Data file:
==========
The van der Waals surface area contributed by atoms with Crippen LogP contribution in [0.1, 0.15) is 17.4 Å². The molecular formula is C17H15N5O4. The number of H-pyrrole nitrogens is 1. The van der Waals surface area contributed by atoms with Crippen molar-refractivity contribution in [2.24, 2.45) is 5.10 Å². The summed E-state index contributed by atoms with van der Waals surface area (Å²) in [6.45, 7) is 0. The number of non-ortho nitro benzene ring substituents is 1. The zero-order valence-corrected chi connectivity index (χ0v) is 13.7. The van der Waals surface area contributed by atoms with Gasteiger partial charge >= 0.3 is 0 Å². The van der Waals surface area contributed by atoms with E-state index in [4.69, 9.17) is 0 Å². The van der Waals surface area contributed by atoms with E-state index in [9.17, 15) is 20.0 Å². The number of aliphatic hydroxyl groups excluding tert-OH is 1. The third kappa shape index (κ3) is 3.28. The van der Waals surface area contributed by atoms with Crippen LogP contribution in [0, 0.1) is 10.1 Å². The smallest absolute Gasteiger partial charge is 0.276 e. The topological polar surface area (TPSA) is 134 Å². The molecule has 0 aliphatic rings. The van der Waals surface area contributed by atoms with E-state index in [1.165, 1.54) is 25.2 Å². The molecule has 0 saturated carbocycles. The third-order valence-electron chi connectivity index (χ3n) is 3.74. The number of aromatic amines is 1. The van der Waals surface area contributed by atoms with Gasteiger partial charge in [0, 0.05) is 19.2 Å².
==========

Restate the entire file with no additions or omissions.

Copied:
The van der Waals surface area contributed by atoms with Crippen LogP contribution in [0.1, 0.15) is 17.4 Å². The molecular formula is C17H15N5O4. The number of H-pyrrole nitrogens is 1. The van der Waals surface area contributed by atoms with Crippen molar-refractivity contribution in [2.24, 2.45) is 5.10 Å². The summed E-state index contributed by atoms with van der Waals surface area (Å²) in [6.45, 7) is 0. The number of non-ortho nitro benzene ring substituents is 1. The zero-order valence-corrected chi connectivity index (χ0v) is 13.7. The van der Waals surface area contributed by atoms with Gasteiger partial charge >= 0.3 is 0 Å². The van der Waals surface area contributed by atoms with E-state index in [4.69, 9.17) is 0 Å². The van der Waals surface area contributed by atoms with E-state index in [9.17, 15) is 20.0 Å². The number of aliphatic hydroxyl groups excluding tert-OH is 1. The third kappa shape index (κ3) is 3.28. The van der Waals surface area contributed by atoms with Crippen LogP contribution in [0, 0.1) is 10.1 Å². The smallest absolute Gasteiger partial charge is 0.276 e. The topological polar surface area (TPSA) is 134 Å². The molecule has 0 aliphatic rings. The van der Waals surface area contributed by atoms with E-state index in [1.165, 1.54) is 25.2 Å². The molecule has 0 saturated carbocycles. The third-order valence-electron chi connectivity index (χ3n) is 3.74. The number of aromatic amines is 1. The van der Waals surface area contributed by atoms with Gasteiger partial charge in [0, 0.05) is 19.2 Å².